NEW YORK — Curt Flood set off the free-agent revolution 50 years ago Tuesday with a 128-word letter to baseball Commissioner Bowie Kuhn, two paragraphs that pretty much ended the career of a World Series champion regarded as among the sport’s stars but united a union behind his cause.

St. Louis had traded the All-Star center fielder to Philadelphia just after the 1969 season. Flood broke with the sport’s culture of conformity and refused to accept the Cardinals’ right to deal him, becoming a pioneer and a pariah.

After weeks of discussions with the Major League Baseball Players Association, Flood began the union’s equivalent of Lexington and Concord, challenging the reserve clause in a first shot of a labor war that would consume the sport for more than a quarter-century.

“After 12 years in the major leagues, I do not feel that I am a piece of property to be bought and sold irrespective of my wishes,” Flood wrote in his Dec. 24 missive. “I believe that any system which produces that result violates my basic rights as a citizen and is inconsistent with the laws of the United States and of the several states.

“It is my desire to play baseball in 1970 and I am capable of playing. I have received a contract offer from the Philadelphia club, but I believe I have the right to consider offers from other clubs before making any decisions. I, therefore, request that you make known to all the major league clubs my feelings in this matter and advise them of my availability for the 1970 season.”

Flood and the union lost that fight in a lawsuit that went all the way the U.S. Supreme Court, but the union’s fight went on.

“If there had not been the person who was going to step out there and take the bullets, there wouldn’t have been anything,” Flood’s widow, the actress Judy Pace, said last weekend. “So he was the man who stepped out of the foxhole to go and challenge.”

The reserve clause was struck down in 1975 by arbitrator Peter Seitz in the case of pitchers Andy Messersmith and Dave McNally, and it took eight work stoppages from 1972 through 1995 to achieve long-term labor peace.

Flood, a .293 career hitter, was long gone from the field by then. After sitting out the 1970 season, he had 40 more plate appearances in 1971 for Washington and told the Senators he was retiring via telegraph sent from John F. Kennedy Airport in New York en route to Spain. His only further employment with a major league team before his death from throat cancer in 1997 would be as an Oakland Athletics radio broadcaster for part of the 1978 season.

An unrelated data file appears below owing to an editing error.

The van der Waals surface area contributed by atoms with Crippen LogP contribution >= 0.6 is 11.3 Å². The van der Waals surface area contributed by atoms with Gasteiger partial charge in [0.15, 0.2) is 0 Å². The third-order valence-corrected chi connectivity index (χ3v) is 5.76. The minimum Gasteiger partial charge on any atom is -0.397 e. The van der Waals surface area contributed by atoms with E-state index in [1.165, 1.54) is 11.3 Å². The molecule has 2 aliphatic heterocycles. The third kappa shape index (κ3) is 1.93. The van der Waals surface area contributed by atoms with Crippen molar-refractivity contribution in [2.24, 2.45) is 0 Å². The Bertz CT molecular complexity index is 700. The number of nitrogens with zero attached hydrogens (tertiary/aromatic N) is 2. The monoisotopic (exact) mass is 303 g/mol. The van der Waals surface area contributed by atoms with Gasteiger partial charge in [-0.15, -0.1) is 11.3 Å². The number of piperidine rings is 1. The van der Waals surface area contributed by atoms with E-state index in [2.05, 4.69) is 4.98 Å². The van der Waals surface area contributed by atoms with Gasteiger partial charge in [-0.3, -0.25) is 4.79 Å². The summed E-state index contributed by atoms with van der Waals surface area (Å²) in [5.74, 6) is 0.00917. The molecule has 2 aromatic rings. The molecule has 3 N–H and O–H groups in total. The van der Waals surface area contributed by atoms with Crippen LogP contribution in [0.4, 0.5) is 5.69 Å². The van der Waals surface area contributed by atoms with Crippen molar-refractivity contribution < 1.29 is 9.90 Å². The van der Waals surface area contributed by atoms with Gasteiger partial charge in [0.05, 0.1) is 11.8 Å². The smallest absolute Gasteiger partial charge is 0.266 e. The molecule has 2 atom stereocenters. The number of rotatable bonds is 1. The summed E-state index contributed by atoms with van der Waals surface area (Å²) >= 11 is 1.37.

“All the groundwork was laid for the people who came after me. The Supreme Court decided not to give it to me, so they gave it to two white guys,” Flood once said. “I think that’s what they were waiting for.”

Baseball’s average major league salary has risen from just under $25,000 at the time of Flood’s letter to just more than $4 million this year, an escalation testament to the power of free agency. When Gerrit Cole signed his $324 million, nine-year contract with the New York Yankees last week, the pitcher paid tribute to Flood and to Marvin Miller, the transformative union head finally elected to baseball’s Hall of Fame on Dec. 9.

“Challenging the reserve clause was essential to the blossoming sport we have today,” Cole said, later adding: “I just think it’s so important that players know the other sacrifices that players made in order to keep the integrity of the game where it is, and so I hope everybody has that conversation about Curt Flood on the bus.”

The National League adopted a reserve clause binding a player to his team in December 1879. Since 1947, Paragraph 10 (a) of every Uniform Player’s Contract stated the club could renew the existing contract “for the period of one year on the same terms.” Teams claimed the renewed contract also could be renewed under that provision.

Flood was a teammate of future major league stars Frank Robinson and Vada Pinson at McClymonds High School in West Oakland, Calif. He signed with Cincinnati for $4,000, appeared in just eight games for the Reds over the 1956 and 1957 seasons and was traded to St. Louis. He played for the Cardinals’ World Series champions in 1964 and 1967, becoming a three-time All-Star and winner of seven straight Gold Gloves. His salary rose to $90,000.

On Oct. 8. 1969, St. Louis traded the 31-year-old outfielder with Tim McCarver, Joe Hoerner and Byron Browne to Philadelphia for Dick Allen, Jerry Johnson and Cookie Rojas.

Flood issued a statement saying: “If I were younger, I certainly would certainly enjoy playing for Philadelphia. But under the circumstances I have decided to retire from organized baseball, effective today, and remain in St. Louis where I can devote full time to my business interests.”

Flood conferred with his lawyer, Allan Zerman, and met with Miller and union general counsel Dick Moss the following month for four hours over lunch at the Summit Hotel in New York and discussed plans for a lawsuit against Kuhn, the AL and NL, both league presidents and the 24 clubs. The union retained former Supreme Court justice Arthur Goldberg to represent Flood.

When the union executive board met Dec. 13 at the Sheraton Hotel in San Juan, Puerto Rico, it voted 25-0 to give Flood the union’s support and pay his legal expenses, a group that included future Hall of Famers Roberto Clemente, Reggie Jackson, Brooks Robinson, Joe Torre and Jim Bunning.

Los Angeles Dodgers catcher Tom Haller asked Flood whether race was a factor in his decision.

“I think the change in black consciousness in recent years has made me more sensitive to injustice in every area of my life,” Miller quoted Flood as saying in the union leader’s 1991 book, a “Whole Different Ball Game.” “But I want you to know that what I’m doing here I’m doing as a ballplayer. ... I think it’s absolutely terrible that we have stood by and watched this situation go on for so many years and never pulled together to do anything about it.”